New snake species found in Odisha; Victor Vescovo’s deepest dive – Current Affairs
Scientists took 10 years for completing field and laboratory work to confirm about new species.
Story 1: A new vine snake species found in Odisha
A species of new vine snake have discovered in the eastern part of Odisha. This new species have found after a century because last discovery was made about vine snake in year 1906. Researchers named it Ahaetulla laudankia or Laudankia vine snake since it was found in the region. The local name for vine snakes in the eastern State is Laudankia or Laudaka, as the snake resembles dried stems (‘danka’) of bottle gourd (‘lau’).
• Scientists took 10 years for completing field and laboratory work to confirm about new species.
• Vine snake is a slender rear-fanged snake with narrow head, and pointed snouts.
• Snake is from Colubridae family, it has three prominent genera – Oxybelis found in American continent, Thelotornis found in Africa and Ahaetull, which is found in India and Southeast Asia.
• Scientists conducted molecular analysis that proved that the earlier samples were related to a unique species. Scientists found it genetically distinct from green vine snakes.
• After reviewing all the literature pertaining to the brown coloured vine snakes from India and after cross-validating with two old collections of brown vine snakes from Rajasthan, the team was convinced it had discovered of a new species.
• Their eyes have pupils that look like horizontal keyholes.
Story behind discovery
This research has an interesting story behind it. In year 2009, researchers found a brown coloured snake from Similipal Biosphere Reserve while they were travelling. Initially they thought it may be another species of the common vine snake found in India. But after analysing another brown vine snake as a specimen (Ahaetullapulverulenta) from Baripada in Odisha, they found some variations in color between the specimens.The researchers felt that the specimen they had collected from Similipal may be a new variety. However, they came across three more specimens from Balasore district of Odisha, which further intrigued them.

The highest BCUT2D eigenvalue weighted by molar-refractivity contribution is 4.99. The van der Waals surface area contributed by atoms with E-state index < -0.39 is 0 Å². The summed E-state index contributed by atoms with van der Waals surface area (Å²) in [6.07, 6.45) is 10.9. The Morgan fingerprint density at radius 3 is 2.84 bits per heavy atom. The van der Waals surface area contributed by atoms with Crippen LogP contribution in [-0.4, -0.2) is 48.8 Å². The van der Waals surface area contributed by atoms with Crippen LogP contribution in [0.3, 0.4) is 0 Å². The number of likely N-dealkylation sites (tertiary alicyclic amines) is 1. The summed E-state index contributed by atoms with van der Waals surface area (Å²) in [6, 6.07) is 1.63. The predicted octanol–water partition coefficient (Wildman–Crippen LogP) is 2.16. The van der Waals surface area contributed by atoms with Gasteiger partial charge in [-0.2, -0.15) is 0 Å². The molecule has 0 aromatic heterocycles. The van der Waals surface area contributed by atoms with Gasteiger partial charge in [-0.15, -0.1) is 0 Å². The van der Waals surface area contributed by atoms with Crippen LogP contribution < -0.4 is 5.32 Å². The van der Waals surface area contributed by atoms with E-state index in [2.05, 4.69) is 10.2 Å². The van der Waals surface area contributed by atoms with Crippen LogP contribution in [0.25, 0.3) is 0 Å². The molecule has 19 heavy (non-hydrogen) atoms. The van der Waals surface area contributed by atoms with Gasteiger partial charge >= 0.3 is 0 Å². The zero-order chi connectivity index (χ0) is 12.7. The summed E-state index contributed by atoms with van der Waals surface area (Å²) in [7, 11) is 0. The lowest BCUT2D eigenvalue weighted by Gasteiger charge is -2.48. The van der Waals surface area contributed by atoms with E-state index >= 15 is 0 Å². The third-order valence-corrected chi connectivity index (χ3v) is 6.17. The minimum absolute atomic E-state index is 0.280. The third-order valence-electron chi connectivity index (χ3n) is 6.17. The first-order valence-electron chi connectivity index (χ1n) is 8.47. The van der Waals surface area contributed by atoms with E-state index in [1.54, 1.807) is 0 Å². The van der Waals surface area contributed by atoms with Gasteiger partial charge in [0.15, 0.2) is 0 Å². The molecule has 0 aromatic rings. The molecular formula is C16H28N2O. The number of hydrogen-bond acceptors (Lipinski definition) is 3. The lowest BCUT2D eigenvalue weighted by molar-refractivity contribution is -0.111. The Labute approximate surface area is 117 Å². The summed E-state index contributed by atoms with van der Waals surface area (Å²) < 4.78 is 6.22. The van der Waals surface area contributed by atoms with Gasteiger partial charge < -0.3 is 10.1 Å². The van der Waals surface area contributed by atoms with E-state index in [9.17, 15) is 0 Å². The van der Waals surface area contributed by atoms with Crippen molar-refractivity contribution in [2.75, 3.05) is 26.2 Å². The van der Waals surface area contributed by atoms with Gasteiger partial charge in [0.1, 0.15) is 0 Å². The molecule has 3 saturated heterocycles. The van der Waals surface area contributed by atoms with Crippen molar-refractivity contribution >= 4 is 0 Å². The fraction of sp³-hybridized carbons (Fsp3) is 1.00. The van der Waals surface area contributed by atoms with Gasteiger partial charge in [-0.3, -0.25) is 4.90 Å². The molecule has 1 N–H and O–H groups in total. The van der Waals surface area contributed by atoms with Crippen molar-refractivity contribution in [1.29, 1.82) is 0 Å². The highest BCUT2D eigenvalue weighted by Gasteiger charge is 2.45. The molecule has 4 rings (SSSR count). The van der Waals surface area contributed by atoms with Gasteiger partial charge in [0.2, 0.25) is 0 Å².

Journal of Natural History
The Journal of Natural History is a scientific journal published by Taylor & Francis focusing on entomology and zoology. The journal was established in 1841 under the name Annals and Magazine of Natural History and obtained its current title in 1967. The journal was formed by the merger of the Magazine of Natural History (1828–1840) and the Annals of Natural History (1838–1840; previously the Magazine of Zoology and Botany, 1836–1838) and Loudon and Charlesworth's Magazine of Natural History).
Story 2: Victor Vescovo Sets New World record with deepest dive
Victor Vescovo (53 years old) broke the world record for the deepest dive in history. US citizen Vescovo is a under-sea explorer who dove about 6.8 miles to a point in the Pacific Ocean's Mariana trench.
It was the third time humans have dived to the deepest point in the ocean, known as Challenger Deep. His dive went 52 feet (16 meters) lower than the previous deepest descent in the trench in 1960.
Victor Vescovo’s dive
• Vescovo took his Pressure Drop submersible to 10,927 meters (35,853 feet) below the surface of the Pacific Ocean in the Challenger Deep part of the Mariana Trench, breaking Don Walsh and Jacques Piccard's depth record set in 1960.
• Vescovo set another record by becoming the first and only person who visited highest and deepest point of the world. He had climbed mount Everest also.
• He also made discovery about undiscovered species of sea life ranging from shrimp-like arthropods with long legs and antennae, sea pigs similar to a sea cucumber.
• He also found angular kind of plastic object at the bottom of Mariana Trench.
About Mariana trench
• The Mariana Trench is located in the western Pacific Ocean about 200 kilometres east of the Mariana Islands, and has the deepest natural trench in the world.
• In 2009, the Marianas Trench was established as a United States National Monument.
• It is a crescent-shaped trough in the Earth's crust averaging about 2,550 km (1,580 mi) long and 69 km (43 mi) wide. The maximum known depth is 10,994 metres.
• If Mount Everest were dropped into the trench at deepest point, its peak would still be over two kilometres under water.